Professor Barry Naughton is a specialist on China's economy at the School of International Relations and Pacific Studies at the University of California at San Diego. He says the most significant change would be an end to the restrictions that limit the size and sectors of Taiwan investment on the mainland. "In the last 10 years, a very substantial amount of the lower end of electronics production carried out by Taiwan companies has moved to China, but previous Taiwan government restrictions prevented the more sophisticated types of electronics production from also relocating," Mr. Naughton says. "So for instance, until policy is changed, a chip foundry, that is a fabrication plant that makes integrated circuits and central processing units and other kinds of circuits for computers, could not be built in mainland China by a Taiwan firm. Presumably that will change as these restrictions are rolled back by President Chen."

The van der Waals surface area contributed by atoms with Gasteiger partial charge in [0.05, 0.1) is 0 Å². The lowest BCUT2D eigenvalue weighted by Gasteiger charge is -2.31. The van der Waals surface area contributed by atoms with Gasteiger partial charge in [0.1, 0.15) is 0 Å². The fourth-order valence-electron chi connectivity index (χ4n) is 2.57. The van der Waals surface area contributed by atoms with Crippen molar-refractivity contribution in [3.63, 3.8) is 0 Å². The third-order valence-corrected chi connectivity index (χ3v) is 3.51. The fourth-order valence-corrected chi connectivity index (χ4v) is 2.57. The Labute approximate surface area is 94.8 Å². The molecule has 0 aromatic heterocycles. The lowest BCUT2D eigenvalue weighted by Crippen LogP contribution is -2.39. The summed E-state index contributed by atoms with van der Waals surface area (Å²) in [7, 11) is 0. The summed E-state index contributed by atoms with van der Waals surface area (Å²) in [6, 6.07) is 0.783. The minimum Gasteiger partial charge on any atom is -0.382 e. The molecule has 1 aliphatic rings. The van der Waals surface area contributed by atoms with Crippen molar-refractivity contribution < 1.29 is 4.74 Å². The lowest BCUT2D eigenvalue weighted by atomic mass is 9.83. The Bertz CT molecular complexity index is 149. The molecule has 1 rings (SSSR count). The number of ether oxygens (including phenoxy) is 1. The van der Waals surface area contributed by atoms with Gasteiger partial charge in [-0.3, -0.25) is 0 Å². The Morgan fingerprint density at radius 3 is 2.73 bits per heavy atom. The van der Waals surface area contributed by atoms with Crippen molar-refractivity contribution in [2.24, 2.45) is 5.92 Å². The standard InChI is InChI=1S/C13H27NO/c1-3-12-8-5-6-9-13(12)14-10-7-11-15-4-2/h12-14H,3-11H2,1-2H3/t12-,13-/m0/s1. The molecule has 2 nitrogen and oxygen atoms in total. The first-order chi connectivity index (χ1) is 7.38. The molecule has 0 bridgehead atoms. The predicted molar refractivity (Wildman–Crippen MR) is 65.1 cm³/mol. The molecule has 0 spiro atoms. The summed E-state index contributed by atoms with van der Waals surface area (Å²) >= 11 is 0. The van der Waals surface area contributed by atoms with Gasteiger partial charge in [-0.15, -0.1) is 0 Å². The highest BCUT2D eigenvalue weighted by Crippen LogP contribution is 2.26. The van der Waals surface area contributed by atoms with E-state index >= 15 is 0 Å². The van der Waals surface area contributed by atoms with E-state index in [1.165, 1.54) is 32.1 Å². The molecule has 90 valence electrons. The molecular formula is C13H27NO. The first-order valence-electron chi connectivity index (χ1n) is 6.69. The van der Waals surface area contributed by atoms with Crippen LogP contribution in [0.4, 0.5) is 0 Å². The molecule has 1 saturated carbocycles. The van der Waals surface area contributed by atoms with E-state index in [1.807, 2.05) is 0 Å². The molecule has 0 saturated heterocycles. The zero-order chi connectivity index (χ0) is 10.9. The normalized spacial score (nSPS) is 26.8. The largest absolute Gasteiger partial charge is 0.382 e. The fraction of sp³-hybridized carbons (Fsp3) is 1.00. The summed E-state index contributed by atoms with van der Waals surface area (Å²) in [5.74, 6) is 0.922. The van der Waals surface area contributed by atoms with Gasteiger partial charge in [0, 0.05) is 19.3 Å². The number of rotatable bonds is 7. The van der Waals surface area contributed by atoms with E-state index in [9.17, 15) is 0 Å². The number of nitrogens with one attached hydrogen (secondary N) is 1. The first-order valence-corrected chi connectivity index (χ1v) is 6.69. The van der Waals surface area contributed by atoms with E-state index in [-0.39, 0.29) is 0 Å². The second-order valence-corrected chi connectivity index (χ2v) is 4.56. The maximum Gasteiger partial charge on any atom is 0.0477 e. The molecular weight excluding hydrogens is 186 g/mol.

Gary Hufbauer, of the Institute for International Economics in Washington, downplays the importance of ending limits on Taiwanese investment in China, because he says that kind of investment already occurs. "It's not so significant because Taiwan firms already use many subterfuges to invest in China and all but own the land, including in various kind of service enterprises," Mr. Hufbauer says.

Mr. Hufbauer says it will be more significant if the Taiwan government decides to allow Chinese investors to participate in Taiwan's real estate and stock markets and let mainland banks set up branch offices on Taiwan. "Not that Chinese firms are going to buy up a lot of Taiwan real estate," he said. "That would be an exaggeration. That's not going to happen. But certainly they will set up banking branches and other kinds of distribution firms, maybe retail distribution in a major way. And that will be a significant change."